In addition to improving the customer experience, banks are looking to AI to help improve the bottom line. More than 60 percent of participants in a recent NACD webinar said they would invest in AI for increased efficiency and productivity in their operations. AI’s ability to eliminate errors, improve customer service, and automate processes can exceed 80 percent in specific scenarios, so it is not surprising that AI is becoming a central strategic theme in many organizations.

It’s likely we’ve only seen the tip of the iceberg in terms of AI applications within the financial services industry, let alone many others. There is already talk of using AI in the loans space to review documents in place of lawyers, and to make better decisions about borrowers when market data is scarce.

Starting the AI Conversation

But I know there are lingering worries about AI emerging in conversations in boardrooms worldwide. Every quarter there seems to be a new technology that promises to address all of yesterday’s problems. While there are certainly many success stories and examples of improvements from AI, there are also implications to a company’s strategy, operations, and culture. For example, the concerns about the potential impact on the company culture and employees is a real risk.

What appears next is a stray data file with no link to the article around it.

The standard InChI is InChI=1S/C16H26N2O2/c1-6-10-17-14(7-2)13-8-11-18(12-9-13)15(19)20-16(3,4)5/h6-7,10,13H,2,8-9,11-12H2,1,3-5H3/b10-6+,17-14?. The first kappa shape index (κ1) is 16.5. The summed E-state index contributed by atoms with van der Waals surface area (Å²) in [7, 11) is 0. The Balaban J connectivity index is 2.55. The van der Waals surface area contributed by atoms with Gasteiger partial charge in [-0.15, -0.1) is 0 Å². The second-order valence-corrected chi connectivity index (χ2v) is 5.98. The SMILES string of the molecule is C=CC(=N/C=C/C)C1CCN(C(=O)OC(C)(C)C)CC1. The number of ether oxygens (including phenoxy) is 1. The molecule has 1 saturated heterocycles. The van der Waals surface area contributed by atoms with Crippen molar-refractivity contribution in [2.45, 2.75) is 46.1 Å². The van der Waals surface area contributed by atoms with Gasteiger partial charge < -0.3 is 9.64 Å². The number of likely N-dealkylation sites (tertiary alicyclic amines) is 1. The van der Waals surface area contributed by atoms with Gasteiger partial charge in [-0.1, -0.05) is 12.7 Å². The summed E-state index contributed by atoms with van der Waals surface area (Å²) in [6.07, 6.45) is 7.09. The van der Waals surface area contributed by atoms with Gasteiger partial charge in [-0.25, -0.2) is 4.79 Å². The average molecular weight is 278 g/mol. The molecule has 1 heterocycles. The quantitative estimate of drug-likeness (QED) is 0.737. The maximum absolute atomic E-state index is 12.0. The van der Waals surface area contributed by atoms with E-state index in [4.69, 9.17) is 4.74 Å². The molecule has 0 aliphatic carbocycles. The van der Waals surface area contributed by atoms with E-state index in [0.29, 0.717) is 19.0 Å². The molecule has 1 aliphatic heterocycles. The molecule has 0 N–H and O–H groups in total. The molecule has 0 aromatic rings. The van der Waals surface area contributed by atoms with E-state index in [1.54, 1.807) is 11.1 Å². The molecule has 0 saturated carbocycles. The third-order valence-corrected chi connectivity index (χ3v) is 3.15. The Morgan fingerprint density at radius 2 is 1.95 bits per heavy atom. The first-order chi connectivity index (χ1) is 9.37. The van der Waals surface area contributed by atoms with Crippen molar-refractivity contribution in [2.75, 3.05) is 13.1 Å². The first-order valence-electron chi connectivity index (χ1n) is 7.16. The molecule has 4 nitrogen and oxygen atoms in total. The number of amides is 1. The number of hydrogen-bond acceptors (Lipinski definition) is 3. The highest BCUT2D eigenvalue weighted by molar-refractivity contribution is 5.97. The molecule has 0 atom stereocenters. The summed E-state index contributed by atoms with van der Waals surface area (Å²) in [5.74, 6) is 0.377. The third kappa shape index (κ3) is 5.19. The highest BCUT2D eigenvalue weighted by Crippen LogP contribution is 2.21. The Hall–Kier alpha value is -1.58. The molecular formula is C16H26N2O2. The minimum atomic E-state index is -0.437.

But so are the risks of not embracing AI, since there’s little doubt your competitors will. To move forward with a smart AI strategy, here are some questions that can help your board define the company’s AI goals:

  • What problems are we trying to solve with AI?
  • What metrics and milestones are we using to define success?
  • Is our existing technology ready to support AI initiatives?
  • Does our AI budget match our strategic goals?
  • What are our competitors doing that we can replicate and improve?

And the central theme of all of these questions should be: How is this ultimately helping our customers? AI technology can facilitate quantum jumps in the ease of doing business, the accuracy and timeliness of services, and data delivered, but the focus should be on the customer’s needs first.